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A Grand
Epic: Beyer East Face A Grand Epic: Beyer East Face  by Anneka

Often, we go into the mountains with goals. To summit, to explore, to climb a new route, a classic route, to simply have a good time. The list goes on. Once in a while the goal changes due to unforeseen factors. Sometimes the goal becomes simply not to die. We call these epics. In mid-July, that is exactly what happened to my two partners and I on the Beyer East Face (I) on the Grand Teton.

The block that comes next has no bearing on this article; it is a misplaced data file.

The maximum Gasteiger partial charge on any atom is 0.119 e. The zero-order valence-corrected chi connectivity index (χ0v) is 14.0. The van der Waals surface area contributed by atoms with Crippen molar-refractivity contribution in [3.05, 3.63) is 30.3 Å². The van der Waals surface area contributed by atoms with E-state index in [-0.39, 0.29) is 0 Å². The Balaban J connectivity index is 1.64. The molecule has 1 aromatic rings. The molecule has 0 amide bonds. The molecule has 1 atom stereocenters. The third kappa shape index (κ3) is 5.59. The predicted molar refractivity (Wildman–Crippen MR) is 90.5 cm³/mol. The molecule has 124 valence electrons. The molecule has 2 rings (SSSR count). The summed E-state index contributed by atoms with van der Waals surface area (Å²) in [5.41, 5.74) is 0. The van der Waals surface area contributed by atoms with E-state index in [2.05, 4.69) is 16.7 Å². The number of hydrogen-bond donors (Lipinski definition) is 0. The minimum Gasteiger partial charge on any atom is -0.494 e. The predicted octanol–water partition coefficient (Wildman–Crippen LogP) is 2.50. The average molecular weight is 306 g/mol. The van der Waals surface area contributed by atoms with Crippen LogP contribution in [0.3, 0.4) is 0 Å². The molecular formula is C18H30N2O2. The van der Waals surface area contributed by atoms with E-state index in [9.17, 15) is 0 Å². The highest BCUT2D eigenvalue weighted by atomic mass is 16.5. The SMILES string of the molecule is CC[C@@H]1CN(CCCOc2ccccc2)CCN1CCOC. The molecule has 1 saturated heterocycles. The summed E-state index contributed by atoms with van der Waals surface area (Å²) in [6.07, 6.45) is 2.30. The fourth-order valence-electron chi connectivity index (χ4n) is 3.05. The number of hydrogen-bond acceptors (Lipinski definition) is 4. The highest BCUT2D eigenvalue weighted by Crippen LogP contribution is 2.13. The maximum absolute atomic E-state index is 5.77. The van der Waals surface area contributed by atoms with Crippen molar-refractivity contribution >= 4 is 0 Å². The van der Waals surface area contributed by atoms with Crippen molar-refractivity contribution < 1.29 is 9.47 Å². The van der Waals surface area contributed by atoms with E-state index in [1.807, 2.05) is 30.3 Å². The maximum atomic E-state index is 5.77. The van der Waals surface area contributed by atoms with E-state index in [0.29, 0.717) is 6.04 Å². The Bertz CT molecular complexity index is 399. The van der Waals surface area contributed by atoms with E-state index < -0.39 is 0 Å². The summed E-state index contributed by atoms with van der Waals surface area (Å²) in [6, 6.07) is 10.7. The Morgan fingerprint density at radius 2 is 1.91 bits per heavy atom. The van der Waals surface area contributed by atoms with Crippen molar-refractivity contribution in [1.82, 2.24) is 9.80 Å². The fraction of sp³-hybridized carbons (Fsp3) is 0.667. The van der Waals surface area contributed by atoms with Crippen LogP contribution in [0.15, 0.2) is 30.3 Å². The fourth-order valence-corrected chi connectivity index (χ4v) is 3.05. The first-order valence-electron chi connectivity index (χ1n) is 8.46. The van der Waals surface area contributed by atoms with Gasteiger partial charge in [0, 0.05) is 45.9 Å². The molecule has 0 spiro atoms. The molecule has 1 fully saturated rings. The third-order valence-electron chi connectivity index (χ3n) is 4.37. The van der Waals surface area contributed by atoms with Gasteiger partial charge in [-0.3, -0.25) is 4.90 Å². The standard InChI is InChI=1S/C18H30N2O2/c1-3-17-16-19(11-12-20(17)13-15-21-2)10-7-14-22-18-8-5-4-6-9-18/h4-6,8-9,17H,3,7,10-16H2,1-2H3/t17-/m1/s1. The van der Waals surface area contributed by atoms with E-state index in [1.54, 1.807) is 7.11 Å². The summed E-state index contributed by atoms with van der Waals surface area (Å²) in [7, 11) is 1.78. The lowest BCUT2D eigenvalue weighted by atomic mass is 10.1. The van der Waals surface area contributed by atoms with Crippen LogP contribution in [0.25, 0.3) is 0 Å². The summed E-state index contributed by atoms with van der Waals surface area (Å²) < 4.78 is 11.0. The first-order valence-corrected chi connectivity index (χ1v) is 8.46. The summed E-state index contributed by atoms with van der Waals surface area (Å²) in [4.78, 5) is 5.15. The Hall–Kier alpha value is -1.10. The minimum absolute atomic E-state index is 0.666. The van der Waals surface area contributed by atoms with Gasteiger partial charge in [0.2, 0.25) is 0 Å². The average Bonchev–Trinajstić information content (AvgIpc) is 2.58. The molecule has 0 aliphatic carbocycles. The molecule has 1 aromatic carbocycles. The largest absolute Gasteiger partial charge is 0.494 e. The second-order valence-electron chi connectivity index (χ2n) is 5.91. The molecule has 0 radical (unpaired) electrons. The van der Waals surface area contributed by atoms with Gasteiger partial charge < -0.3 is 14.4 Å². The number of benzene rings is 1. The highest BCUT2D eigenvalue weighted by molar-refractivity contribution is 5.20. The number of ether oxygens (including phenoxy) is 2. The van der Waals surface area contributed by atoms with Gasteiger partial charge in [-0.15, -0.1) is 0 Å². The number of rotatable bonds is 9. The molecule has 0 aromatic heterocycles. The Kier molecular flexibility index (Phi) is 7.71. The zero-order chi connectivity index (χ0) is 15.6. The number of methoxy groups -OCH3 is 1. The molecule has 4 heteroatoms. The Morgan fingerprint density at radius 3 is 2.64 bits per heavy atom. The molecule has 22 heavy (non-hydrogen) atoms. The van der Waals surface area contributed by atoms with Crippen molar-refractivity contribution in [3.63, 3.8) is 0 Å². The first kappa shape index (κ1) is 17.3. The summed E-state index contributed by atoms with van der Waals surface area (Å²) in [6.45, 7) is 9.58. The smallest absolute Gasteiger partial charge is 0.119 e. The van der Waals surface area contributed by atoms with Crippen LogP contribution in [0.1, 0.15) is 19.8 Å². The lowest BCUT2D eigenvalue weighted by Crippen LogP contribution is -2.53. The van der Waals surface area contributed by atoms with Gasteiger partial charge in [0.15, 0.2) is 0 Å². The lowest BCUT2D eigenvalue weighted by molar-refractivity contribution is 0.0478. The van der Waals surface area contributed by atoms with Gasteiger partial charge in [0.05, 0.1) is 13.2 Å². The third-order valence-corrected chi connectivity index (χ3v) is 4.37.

Enlarge Glencoe Spire on the approach to the Beyer East Face I had just settled into the bed in the back of my Toyota 4-Runner (my home for three and a half months this summer) in the Albertson’s parking lot late at night when I got a phone call from Toby. Apparently we were meeting at the Brewpub for beer and to discuss climbing plans for the next three days. I crawled back into the front seat and drove to the pub where Toby and Tim introduced me to Neil, who would be joining us. Several pints later, our plan was set: Tim and Neil would climb the Gold Face on the Lower Exum Ridge, while Toby and I climbed Corkscrew on Fairshare Tower on Monday. Tim would go down that night and Neil, Toby and I would set up a base camp on the Moraine and do Beyer East Face I on the Grand Tuesday, and the Jackson-Woodmency Dihedral on the north face of the Middle Teton on Wednesday.